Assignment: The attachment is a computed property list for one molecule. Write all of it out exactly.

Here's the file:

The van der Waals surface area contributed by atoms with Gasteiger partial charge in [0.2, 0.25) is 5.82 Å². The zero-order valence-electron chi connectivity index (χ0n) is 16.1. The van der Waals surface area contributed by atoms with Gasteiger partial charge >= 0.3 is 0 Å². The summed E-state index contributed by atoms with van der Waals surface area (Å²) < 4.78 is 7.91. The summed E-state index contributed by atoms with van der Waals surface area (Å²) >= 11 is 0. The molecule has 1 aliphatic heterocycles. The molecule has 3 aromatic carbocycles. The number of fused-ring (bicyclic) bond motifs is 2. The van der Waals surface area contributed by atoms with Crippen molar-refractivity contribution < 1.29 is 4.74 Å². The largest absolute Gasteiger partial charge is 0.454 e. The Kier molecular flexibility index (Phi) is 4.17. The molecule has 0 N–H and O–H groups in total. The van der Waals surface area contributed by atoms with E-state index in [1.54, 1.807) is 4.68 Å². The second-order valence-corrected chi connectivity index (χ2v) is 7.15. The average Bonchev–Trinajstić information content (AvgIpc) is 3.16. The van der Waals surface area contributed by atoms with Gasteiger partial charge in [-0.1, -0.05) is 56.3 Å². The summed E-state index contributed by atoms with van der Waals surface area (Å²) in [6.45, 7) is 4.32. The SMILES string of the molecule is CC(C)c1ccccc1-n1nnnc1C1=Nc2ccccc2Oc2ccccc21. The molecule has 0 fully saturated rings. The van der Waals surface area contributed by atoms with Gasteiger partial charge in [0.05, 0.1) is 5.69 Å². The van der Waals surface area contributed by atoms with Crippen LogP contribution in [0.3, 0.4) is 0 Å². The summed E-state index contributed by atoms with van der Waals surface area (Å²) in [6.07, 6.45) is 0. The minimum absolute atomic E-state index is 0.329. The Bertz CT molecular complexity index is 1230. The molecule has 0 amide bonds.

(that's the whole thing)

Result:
The van der Waals surface area contributed by atoms with Gasteiger partial charge in [0.2, 0.25) is 5.82 Å². The zero-order valence-electron chi connectivity index (χ0n) is 16.1. The van der Waals surface area contributed by atoms with Gasteiger partial charge >= 0.3 is 0 Å². The summed E-state index contributed by atoms with van der Waals surface area (Å²) < 4.78 is 7.91. The summed E-state index contributed by atoms with van der Waals surface area (Å²) >= 11 is 0. The molecule has 1 aliphatic heterocycles. The molecule has 3 aromatic carbocycles. The number of fused-ring (bicyclic) bond motifs is 2. The van der Waals surface area contributed by atoms with Crippen molar-refractivity contribution < 1.29 is 4.74 Å². The largest absolute Gasteiger partial charge is 0.454 e. The Kier molecular flexibility index (Phi) is 4.17. The molecule has 0 N–H and O–H groups in total. The van der Waals surface area contributed by atoms with E-state index in [1.54, 1.807) is 4.68 Å². The second-order valence-corrected chi connectivity index (χ2v) is 7.15. The average Bonchev–Trinajstić information content (AvgIpc) is 3.16. The van der Waals surface area contributed by atoms with Gasteiger partial charge in [-0.1, -0.05) is 56.3 Å². The summed E-state index contributed by atoms with van der Waals surface area (Å²) in [6.45, 7) is 4.32. The SMILES string of the molecule is CC(C)c1ccccc1-n1nnnc1C1=Nc2ccccc2Oc2ccccc21. The molecule has 0 fully saturated rings. The van der Waals surface area contributed by atoms with Gasteiger partial charge in [0.05, 0.1) is 5.69 Å². The van der Waals surface area contributed by atoms with Crippen LogP contribution in [0.3, 0.4) is 0 Å². The summed E-state index contributed by atoms with van der Waals surface area (Å²) in [6.07, 6.45) is 0. The minimum absolute atomic E-state index is 0.329. The Bertz CT molecular complexity index is 1230. The molecule has 0 amide bonds.